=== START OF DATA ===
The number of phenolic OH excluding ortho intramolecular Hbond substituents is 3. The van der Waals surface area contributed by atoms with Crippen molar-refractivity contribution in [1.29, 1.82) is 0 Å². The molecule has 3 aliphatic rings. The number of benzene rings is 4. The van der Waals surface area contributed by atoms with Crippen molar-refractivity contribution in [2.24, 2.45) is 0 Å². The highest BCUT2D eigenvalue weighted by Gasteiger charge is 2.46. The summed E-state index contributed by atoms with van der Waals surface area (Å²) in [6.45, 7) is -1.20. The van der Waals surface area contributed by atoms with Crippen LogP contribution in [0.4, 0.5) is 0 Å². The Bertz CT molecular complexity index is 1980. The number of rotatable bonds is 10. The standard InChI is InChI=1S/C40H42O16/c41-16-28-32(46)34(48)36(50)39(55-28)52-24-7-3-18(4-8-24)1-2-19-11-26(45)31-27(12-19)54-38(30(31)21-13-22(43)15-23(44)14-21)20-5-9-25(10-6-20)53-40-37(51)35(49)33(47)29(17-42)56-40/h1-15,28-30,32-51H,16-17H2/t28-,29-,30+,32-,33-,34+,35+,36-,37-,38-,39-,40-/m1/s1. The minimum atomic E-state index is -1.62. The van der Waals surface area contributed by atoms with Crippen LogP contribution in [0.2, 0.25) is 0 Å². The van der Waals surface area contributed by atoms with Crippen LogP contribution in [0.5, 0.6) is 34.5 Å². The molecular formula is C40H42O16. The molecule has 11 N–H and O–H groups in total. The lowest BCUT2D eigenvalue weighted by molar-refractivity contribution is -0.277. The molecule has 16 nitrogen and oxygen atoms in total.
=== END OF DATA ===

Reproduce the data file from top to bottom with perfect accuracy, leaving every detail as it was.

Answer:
The number of phenolic OH excluding ortho intramolecular Hbond substituents is 3. The van der Waals surface area contributed by atoms with Crippen molar-refractivity contribution in [1.29, 1.82) is 0 Å². The molecule has 3 aliphatic rings. The number of benzene rings is 4. The van der Waals surface area contributed by atoms with Crippen molar-refractivity contribution in [2.24, 2.45) is 0 Å². The highest BCUT2D eigenvalue weighted by Gasteiger charge is 2.46. The summed E-state index contributed by atoms with van der Waals surface area (Å²) in [6.45, 7) is -1.20. The van der Waals surface area contributed by atoms with Crippen LogP contribution in [0.4, 0.5) is 0 Å². The Bertz CT molecular complexity index is 1980. The number of rotatable bonds is 10. The standard InChI is InChI=1S/C40H42O16/c41-16-28-32(46)34(48)36(50)39(55-28)52-24-7-3-18(4-8-24)1-2-19-11-26(45)31-27(12-19)54-38(30(31)21-13-22(43)15-23(44)14-21)20-5-9-25(10-6-20)53-40-37(51)35(49)33(47)29(17-42)56-40/h1-15,28-30,32-51H,16-17H2/t28-,29-,30+,32-,33-,34+,35+,36-,37-,38-,39-,40-/m1/s1. The minimum atomic E-state index is -1.62. The van der Waals surface area contributed by atoms with Crippen LogP contribution in [0.2, 0.25) is 0 Å². The van der Waals surface area contributed by atoms with Crippen LogP contribution in [0.5, 0.6) is 34.5 Å². The molecular formula is C40H42O16. The molecule has 11 N–H and O–H groups in total. The lowest BCUT2D eigenvalue weighted by molar-refractivity contribution is -0.277. The molecule has 16 nitrogen and oxygen atoms in total.